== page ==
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Re: EQness of functions
- To: "Steve Bacher (Batchman)" <@sail.stanford.edu:SEB1525@draper.com>, firstname.lastname@example.org
- Subject: Re: EQness of functions
- From: Jeff Dalton <jeff%aiai.edinburgh.ac.uk@NSS.Cs.Ucl.AC.UK>
- Date: Fri, 16 Sep 88 15:19:05 BST
- In-reply-to: Steve Bacher (Batchman)'s message of Fri, 16 Sep 88 07:09 EDT
> The case of
> (let ((f #'(lambda ...)))
> (eq f f))
> has no bearing on the issue of whether (eq f #'eq) is valid. #'eq means
> (function eq), which may or may not result in something being done at
> run time to evaluate it; f is a variable reference whose value has already
> "been evaluated" at some prior time. (eq f f) ought to always be true,
> modulo some kinds of number-optimization.
It is clear at least they we are not understanding each other.
I will try again nonetheless. The problem may be that I am
talking about what FUNCTION should be and you seem to be talking
about what it is.
I want #'F to be a reference in the function namespace just as
plain F is a reference in the value namespace.
Consider the following in Scheme:
(let ((f (lambda ...)))
(eq f f))
This will return true. In Common Lisp, I might write it as:
(let ((f #'(lambda ...)))
(eq f f))
but I might prefer:
(flet ((f ...)) (eq #'f #'f))
I do not think that this additional transformation (into FLET) should
introduce any new uncertainty w.r.t. EQ -- because #'F, like F, is
just a reference (whose value has already been evaluated). The
relevance of the LET example is that it and the FLET version should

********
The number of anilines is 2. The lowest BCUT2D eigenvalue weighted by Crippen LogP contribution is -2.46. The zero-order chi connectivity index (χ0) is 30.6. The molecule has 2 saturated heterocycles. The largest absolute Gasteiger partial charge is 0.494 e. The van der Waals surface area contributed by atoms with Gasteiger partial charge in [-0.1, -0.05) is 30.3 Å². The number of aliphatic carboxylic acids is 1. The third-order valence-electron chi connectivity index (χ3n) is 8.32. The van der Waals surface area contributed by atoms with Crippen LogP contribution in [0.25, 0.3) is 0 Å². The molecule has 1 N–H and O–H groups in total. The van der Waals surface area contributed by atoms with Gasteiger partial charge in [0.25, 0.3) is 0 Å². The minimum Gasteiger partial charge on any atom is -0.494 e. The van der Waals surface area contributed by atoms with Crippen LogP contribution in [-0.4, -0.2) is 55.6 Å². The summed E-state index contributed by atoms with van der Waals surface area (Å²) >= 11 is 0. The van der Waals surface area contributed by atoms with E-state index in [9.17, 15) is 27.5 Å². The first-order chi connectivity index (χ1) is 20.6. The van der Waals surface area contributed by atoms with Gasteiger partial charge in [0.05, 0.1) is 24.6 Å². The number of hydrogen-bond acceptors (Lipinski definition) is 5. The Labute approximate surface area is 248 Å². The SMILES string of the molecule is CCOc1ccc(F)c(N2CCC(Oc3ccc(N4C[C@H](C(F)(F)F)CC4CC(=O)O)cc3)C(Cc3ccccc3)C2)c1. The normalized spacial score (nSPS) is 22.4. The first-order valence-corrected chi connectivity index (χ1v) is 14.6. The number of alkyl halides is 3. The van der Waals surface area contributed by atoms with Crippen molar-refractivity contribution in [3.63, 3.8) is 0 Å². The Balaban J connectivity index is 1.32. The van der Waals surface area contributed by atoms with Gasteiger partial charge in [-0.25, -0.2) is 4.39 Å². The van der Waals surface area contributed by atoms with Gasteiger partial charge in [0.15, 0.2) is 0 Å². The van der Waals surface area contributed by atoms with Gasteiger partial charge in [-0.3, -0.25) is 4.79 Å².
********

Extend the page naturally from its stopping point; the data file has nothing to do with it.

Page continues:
(in my view) be equivalent.
Put another way, I suggest that FUNCTION should be interpeted as
more or less a syntactic marker as in
<form> ::= ... | (FUNCTION <function>) | ...
<function> ::= <identifier> | (LAMBDA <lambda list> <form>*)
That is, (LAMBDA ...) in, say, ((LAMBDA ...) ...) has as its value
a function; (LAMBDA ...) in (FUNCTION (LAMBDA ...)) is interpreted
in more or less the same way; but in (... (LAMBDA ...) ...) it is not
[it's interpreted as a call to the (non-)function LAMBDA]. So in
the <identifier> case, FUNCTION simply indicates that the identifier
is a function name, not a variable.
In other words, I do not think of FUNCTION as an operation that
constructs a value -- it's not like LIST or MAKE-SYMBOL. Furthermore,
I am not saying that Common Lisp currently treats FUNCTION in the way
I prefer -- I am saying that (in my opinion) it should.
Finally, recent messages have shown that the "may make a new object
each time" view of (FUNCTION <identifier>) provides some freedom that
can be exploited in various ways. Whether this freedom is important
enough to determine the semantics is less clear.
I hope everyone isn't *too* tired of this.